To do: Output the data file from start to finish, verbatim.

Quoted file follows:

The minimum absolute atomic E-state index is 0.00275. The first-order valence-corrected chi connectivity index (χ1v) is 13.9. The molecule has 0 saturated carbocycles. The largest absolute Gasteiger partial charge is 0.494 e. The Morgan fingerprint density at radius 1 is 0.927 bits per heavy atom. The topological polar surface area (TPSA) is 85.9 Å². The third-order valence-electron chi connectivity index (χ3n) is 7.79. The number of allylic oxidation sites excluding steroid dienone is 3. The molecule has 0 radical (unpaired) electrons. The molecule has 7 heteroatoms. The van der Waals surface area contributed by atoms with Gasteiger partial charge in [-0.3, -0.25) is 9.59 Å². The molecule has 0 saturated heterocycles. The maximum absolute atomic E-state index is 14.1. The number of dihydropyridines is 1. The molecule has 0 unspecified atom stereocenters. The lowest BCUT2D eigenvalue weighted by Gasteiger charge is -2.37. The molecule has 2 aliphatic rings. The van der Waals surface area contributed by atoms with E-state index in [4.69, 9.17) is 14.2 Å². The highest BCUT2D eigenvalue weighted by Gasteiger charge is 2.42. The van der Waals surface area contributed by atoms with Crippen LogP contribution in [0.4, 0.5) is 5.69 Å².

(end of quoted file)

The minimum absolute atomic E-state index is 0.00275. The first-order valence-corrected chi connectivity index (χ1v) is 13.9. The molecule has 0 saturated carbocycles. The largest absolute Gasteiger partial charge is 0.494 e. The Morgan fingerprint density at radius 1 is 0.927 bits per heavy atom. The topological polar surface area (TPSA) is 85.9 Å². The third-order valence-electron chi connectivity index (χ3n) is 7.79. The number of allylic oxidation sites excluding steroid dienone is 3. The molecule has 0 radical (unpaired) electrons. The molecule has 7 heteroatoms. The van der Waals surface area contributed by atoms with Gasteiger partial charge in [-0.3, -0.25) is 9.59 Å². The molecule has 0 saturated heterocycles. The maximum absolute atomic E-state index is 14.1. The number of dihydropyridines is 1. The molecule has 0 unspecified atom stereocenters. The lowest BCUT2D eigenvalue weighted by Gasteiger charge is -2.37. The molecule has 2 aliphatic rings. The van der Waals surface area contributed by atoms with E-state index in [4.69, 9.17) is 14.2 Å². The highest BCUT2D eigenvalue weighted by Gasteiger charge is 2.42. The van der Waals surface area contributed by atoms with Crippen LogP contribution in [0.4, 0.5) is 5.69 Å².